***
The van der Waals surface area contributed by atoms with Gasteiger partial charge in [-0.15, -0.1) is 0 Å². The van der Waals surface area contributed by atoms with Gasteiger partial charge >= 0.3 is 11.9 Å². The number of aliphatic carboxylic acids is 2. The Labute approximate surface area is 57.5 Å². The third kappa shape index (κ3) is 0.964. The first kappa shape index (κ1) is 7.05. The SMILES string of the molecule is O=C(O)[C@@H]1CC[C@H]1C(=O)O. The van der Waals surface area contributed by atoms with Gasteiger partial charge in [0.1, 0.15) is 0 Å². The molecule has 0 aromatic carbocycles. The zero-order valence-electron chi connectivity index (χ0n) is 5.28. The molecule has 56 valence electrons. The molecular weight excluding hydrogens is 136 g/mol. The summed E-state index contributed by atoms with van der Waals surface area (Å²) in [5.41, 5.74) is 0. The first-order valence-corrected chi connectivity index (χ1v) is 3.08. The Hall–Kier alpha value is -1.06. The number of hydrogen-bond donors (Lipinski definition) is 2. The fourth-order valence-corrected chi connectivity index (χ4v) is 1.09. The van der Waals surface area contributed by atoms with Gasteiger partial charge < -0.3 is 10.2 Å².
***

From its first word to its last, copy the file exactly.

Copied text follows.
The van der Waals surface area contributed by atoms with Gasteiger partial charge in [-0.15, -0.1) is 0 Å². The van der Waals surface area contributed by atoms with Gasteiger partial charge >= 0.3 is 11.9 Å². The number of aliphatic carboxylic acids is 2. The Labute approximate surface area is 57.5 Å². The third kappa shape index (κ3) is 0.964. The first kappa shape index (κ1) is 7.05. The SMILES string of the molecule is O=C(O)[C@@H]1CC[C@H]1C(=O)O. The van der Waals surface area contributed by atoms with Gasteiger partial charge in [0.1, 0.15) is 0 Å². The molecule has 0 aromatic carbocycles. The zero-order valence-electron chi connectivity index (χ0n) is 5.28. The molecule has 56 valence electrons. The molecular weight excluding hydrogens is 136 g/mol. The summed E-state index contributed by atoms with van der Waals surface area (Å²) in [5.41, 5.74) is 0. The first-order valence-corrected chi connectivity index (χ1v) is 3.08. The Hall–Kier alpha value is -1.06. The number of hydrogen-bond donors (Lipinski definition) is 2. The fourth-order valence-corrected chi connectivity index (χ4v) is 1.09. The van der Waals surface area contributed by atoms with Gasteiger partial charge < -0.3 is 10.2 Å².